Thursday, June 13, 2019

Canned Bread

A long time ago, in a land not so far away, I was introduced to shelf-stable bread. The US Army had developed a method of baking bread inside a foil/plastic pouch called retort cooking that rendered the bread shelf-stable with a life measured in years. The small “loaves” were a bit bigger than a dinner roll, were generally dry, dense, and quite bland even for white bread. I haven't been able to track them down recently, but I wasn't very impressed with them so I haven't tried very hard.

Having tested several brands of emergency rations and reported my findings here last year, I have been broadening my research of storeable foods with an emphasis on items that are closer to normal food. I'll leave the discussion of home canning and pressure cookers to my fellow authors who have more experience with them; I'm content with buying some of my stored food and trading for the homemade stuff.

I've seen canned bread online a few times but have never seen it on a store shelf, so I hadn't had a chance to try it. I prefer to purchase as much as I can locally as cash sales are hard to track and I like to support local businesses to keep them around. You'd be amazed at the contraction of buying options I've witnessed in my hometown over the last few decades, so I do my part to keep the few remaining stores in business. Unfortunately, canned bread isn't a big seller around here, so I went on Amazon and found a brand to try.

B&M (Burnham & Morrill) Brown Bread is my first test. B&M has used the same recipe since 1869 and they say the bread is slow-baked in brick ovens, I ordered a couple of cans and here's what I think of it.
  • 2 cans (16 ounces each) for about $12 is expensive bread. Cheap, store brand, white bread is about $3 for a 24 ounce loaf locally; the fancy breads come close to the price of the canned bread, but I have a hard time paying $6 for a small loaf sandwich bread so I don't buy the fancy stuff. I did notice that buying it by the case of 12 cans knocks the price down to $3/can, which is a lot better buy.
  • If you look carefully at the pictures to the right, you'll see the indentations from the ribs of the can on the bread after it has been removed from the can. The top is also rounded like a normal loaf and you can see spatters on the inside of the can above the bread. This shows that the bread is baked in the can, probably before the can was sealed. I didn't see any spatters or marks on the underside of the lid, so I'm betting the lids was put on after the can came out of the oven.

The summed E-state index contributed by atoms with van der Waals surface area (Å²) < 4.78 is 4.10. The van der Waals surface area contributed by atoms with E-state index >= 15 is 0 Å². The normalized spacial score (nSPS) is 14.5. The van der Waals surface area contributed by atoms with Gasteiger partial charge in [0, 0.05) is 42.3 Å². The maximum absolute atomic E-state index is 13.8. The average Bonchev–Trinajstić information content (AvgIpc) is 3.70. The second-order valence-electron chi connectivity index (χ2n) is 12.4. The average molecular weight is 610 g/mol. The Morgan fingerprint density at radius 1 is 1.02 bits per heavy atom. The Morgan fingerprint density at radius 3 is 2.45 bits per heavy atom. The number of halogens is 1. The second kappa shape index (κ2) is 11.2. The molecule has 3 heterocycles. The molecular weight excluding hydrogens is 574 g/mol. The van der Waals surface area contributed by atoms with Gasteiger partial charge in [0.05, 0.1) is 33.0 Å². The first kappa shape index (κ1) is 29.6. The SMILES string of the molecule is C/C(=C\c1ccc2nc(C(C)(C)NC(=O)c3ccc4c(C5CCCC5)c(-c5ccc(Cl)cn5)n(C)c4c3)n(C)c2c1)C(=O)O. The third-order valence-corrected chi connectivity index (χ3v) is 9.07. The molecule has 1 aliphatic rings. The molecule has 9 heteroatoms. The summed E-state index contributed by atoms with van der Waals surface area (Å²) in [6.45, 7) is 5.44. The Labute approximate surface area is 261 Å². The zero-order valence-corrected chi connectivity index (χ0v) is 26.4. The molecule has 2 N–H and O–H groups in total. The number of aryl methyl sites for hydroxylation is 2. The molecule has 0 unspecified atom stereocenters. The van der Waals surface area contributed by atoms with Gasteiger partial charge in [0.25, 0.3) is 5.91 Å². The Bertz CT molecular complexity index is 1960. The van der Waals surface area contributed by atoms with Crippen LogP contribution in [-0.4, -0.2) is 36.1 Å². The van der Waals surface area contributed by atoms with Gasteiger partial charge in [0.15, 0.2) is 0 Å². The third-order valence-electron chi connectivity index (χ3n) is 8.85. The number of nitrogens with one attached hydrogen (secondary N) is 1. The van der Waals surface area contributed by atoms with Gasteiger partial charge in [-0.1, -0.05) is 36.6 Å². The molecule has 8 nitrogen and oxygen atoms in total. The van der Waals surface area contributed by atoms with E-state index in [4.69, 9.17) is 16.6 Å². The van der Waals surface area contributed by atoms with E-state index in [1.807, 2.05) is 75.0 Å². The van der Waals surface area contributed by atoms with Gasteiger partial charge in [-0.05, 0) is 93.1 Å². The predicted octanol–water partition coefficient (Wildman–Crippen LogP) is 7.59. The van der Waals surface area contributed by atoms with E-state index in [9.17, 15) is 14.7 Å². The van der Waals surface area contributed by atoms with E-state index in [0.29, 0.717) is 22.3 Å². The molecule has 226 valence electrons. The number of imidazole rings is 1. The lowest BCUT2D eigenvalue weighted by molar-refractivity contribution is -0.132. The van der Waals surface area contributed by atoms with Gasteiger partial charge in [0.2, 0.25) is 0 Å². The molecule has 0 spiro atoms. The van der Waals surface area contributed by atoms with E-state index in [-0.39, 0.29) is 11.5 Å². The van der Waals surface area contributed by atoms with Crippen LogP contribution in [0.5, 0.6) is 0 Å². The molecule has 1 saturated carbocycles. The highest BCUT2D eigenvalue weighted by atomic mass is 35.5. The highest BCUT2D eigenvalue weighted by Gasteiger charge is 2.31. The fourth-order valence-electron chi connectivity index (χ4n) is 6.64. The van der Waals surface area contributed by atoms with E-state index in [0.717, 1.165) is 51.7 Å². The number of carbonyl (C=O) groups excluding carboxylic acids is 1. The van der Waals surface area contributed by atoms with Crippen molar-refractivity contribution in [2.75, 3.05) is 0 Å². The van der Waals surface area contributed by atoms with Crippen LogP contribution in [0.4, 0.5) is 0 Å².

• There was a noticeable “hiss” when I started to open the can, which tells me it was sealed while still warm or hot. The can itself is sturdy, an old style tinned steel can that can take some abuse.
  • The instructions said to remove both ends of the can and push the bread out but I was able to open one end and shake the “loaf” out. It is firm enough to hold its form without the can.
  • The cans I received in June of 2019 have a “best by” date of September 2020. Allowing for storage and transportation time, that means the factory gives it a shelf-life of 18 to 24 months. I'm sure it would be safe to eat, if properly stored, for quite a while longer than that.
  • The bread itself is dense, moist, and not white. I've eaten a lot of different breads over the years, and like any food it is as varied as the people who bake it. The closest I can come to describing the flavor is similar to a sweet dessert bread. The rye flour gives it a distinct flavor.
  • The dark brown color comes from the addition of a healthy dose of molasses. I personally like the flavor of molasses, but I know it turns some people off. The molasses flavor is mild, not even as strong as some molasses cookies I've enjoyed.
  • Molasses is a great source of iron, potassium, calcium, magnesium, and manganese. Farmers used to set out containers of it for grazing cows to lick, just as a supplemental source of minerals, but the engineered feeds have replaced that. According to the label, this bread is a fair source of iron and calcium.
  • It is bread, so the main ingredient is wheat. Sorry, gluten-intolerant readers, this one isn't for you.
  • The ingredients list is surprisingly simple: water, wheat, molasses, sugar, rye flour, whey, corn meal, baking soda, buttermilk, salt, and oil. No chemical preservatives, no artificial colors or flavors, and no emulsifiers or conditioners to change the texture. I like simple.

For something to have on the shelf, this would make a good change of pace to break the flavor monotony of a limited diet and could even be used as a treat if you like the flavor. It might do well as a breakfast food or snack; I've seen a lot of comments suggesting it toasted with a bit of butter. The shelf-life is what I consider minimal (two years isn't that long) but it's better than a plastic bag of bread from the store. For camping or hiking, the sturdy can and dense consistency would place it in the “good” category of choices for food.

1 comment:

  1. We eat B&M brown bread all the time. Our supermarket stocks it right next to their canned beans. I always keep a couple dozen cans on hand as survival food, too. Lasts way past the use by date on the can. I like it toasted with butter. It comes with or without raisins.


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